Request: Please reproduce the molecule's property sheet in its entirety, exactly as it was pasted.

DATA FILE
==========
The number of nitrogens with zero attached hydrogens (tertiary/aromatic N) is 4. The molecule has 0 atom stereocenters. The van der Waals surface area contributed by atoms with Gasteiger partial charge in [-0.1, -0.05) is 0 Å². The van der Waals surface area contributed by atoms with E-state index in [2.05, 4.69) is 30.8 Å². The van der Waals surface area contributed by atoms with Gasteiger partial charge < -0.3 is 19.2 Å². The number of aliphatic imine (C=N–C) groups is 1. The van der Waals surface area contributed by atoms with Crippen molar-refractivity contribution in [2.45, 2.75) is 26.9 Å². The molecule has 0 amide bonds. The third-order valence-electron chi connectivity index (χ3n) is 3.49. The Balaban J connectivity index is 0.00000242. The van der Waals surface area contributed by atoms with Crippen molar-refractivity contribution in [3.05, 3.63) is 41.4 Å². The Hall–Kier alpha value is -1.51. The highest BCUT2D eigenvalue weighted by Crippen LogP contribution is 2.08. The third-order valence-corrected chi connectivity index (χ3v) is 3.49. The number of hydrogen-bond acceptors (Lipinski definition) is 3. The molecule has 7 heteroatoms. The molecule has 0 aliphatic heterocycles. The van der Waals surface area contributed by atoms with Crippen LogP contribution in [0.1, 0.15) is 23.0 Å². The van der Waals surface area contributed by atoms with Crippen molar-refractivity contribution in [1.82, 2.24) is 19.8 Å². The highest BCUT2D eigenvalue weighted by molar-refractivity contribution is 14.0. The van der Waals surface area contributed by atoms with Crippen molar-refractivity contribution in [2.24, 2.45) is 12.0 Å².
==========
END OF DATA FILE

The number of nitrogens with zero attached hydrogens (tertiary/aromatic N) is 4. The molecule has 0 atom stereocenters. The van der Waals surface area contributed by atoms with Gasteiger partial charge in [-0.1, -0.05) is 0 Å². The van der Waals surface area contributed by atoms with E-state index in [2.05, 4.69) is 30.8 Å². The van der Waals surface area contributed by atoms with Gasteiger partial charge < -0.3 is 19.2 Å². The number of aliphatic imine (C=N–C) groups is 1. The van der Waals surface area contributed by atoms with Crippen molar-refractivity contribution in [2.45, 2.75) is 26.9 Å². The molecule has 0 amide bonds. The third-order valence-electron chi connectivity index (χ3n) is 3.49. The Balaban J connectivity index is 0.00000242. The van der Waals surface area contributed by atoms with Crippen molar-refractivity contribution in [3.05, 3.63) is 41.4 Å². The Hall–Kier alpha value is -1.51. The highest BCUT2D eigenvalue weighted by Crippen LogP contribution is 2.08. The third-order valence-corrected chi connectivity index (χ3v) is 3.49. The number of hydrogen-bond acceptors (Lipinski definition) is 3. The molecule has 7 heteroatoms. The molecule has 0 aliphatic heterocycles. The van der Waals surface area contributed by atoms with Crippen LogP contribution in [0.1, 0.15) is 23.0 Å². The van der Waals surface area contributed by atoms with Crippen molar-refractivity contribution in [1.82, 2.24) is 19.8 Å². The highest BCUT2D eigenvalue weighted by molar-refractivity contribution is 14.0. The van der Waals surface area contributed by atoms with Crippen molar-refractivity contribution in [2.24, 2.45) is 12.0 Å².